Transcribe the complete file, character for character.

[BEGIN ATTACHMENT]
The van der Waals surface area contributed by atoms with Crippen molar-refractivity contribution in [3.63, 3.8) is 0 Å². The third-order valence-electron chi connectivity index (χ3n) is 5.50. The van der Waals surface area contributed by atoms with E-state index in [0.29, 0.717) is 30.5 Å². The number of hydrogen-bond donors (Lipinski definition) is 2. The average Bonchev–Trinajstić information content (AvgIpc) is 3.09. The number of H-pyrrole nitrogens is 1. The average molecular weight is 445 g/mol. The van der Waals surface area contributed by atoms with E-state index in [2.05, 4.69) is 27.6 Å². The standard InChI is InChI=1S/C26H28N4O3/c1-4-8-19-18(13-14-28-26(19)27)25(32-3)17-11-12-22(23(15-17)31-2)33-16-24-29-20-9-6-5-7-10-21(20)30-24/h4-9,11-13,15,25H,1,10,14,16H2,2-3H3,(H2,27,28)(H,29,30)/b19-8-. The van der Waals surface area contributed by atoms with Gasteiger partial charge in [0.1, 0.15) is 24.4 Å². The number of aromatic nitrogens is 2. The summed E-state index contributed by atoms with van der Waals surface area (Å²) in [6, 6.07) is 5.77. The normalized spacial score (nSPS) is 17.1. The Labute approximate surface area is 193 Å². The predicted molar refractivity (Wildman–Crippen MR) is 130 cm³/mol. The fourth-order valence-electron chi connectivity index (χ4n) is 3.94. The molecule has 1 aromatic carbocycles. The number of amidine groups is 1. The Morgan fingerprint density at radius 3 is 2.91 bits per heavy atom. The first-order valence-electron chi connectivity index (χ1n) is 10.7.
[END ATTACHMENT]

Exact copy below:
The van der Waals surface area contributed by atoms with Crippen molar-refractivity contribution in [3.63, 3.8) is 0 Å². The third-order valence-electron chi connectivity index (χ3n) is 5.50. The van der Waals surface area contributed by atoms with E-state index in [0.29, 0.717) is 30.5 Å². The number of hydrogen-bond donors (Lipinski definition) is 2. The average Bonchev–Trinajstić information content (AvgIpc) is 3.09. The number of H-pyrrole nitrogens is 1. The average molecular weight is 445 g/mol. The van der Waals surface area contributed by atoms with E-state index in [2.05, 4.69) is 27.6 Å². The standard InChI is InChI=1S/C26H28N4O3/c1-4-8-19-18(13-14-28-26(19)27)25(32-3)17-11-12-22(23(15-17)31-2)33-16-24-29-20-9-6-5-7-10-21(20)30-24/h4-9,11-13,15,25H,1,10,14,16H2,2-3H3,(H2,27,28)(H,29,30)/b19-8-. The van der Waals surface area contributed by atoms with Gasteiger partial charge in [0.1, 0.15) is 24.4 Å². The number of aromatic nitrogens is 2. The summed E-state index contributed by atoms with van der Waals surface area (Å²) in [6, 6.07) is 5.77. The normalized spacial score (nSPS) is 17.1. The Labute approximate surface area is 193 Å². The predicted molar refractivity (Wildman–Crippen MR) is 130 cm³/mol. The fourth-order valence-electron chi connectivity index (χ4n) is 3.94. The molecule has 1 aromatic carbocycles. The number of amidine groups is 1. The Morgan fingerprint density at radius 3 is 2.91 bits per heavy atom. The first-order valence-electron chi connectivity index (χ1n) is 10.7.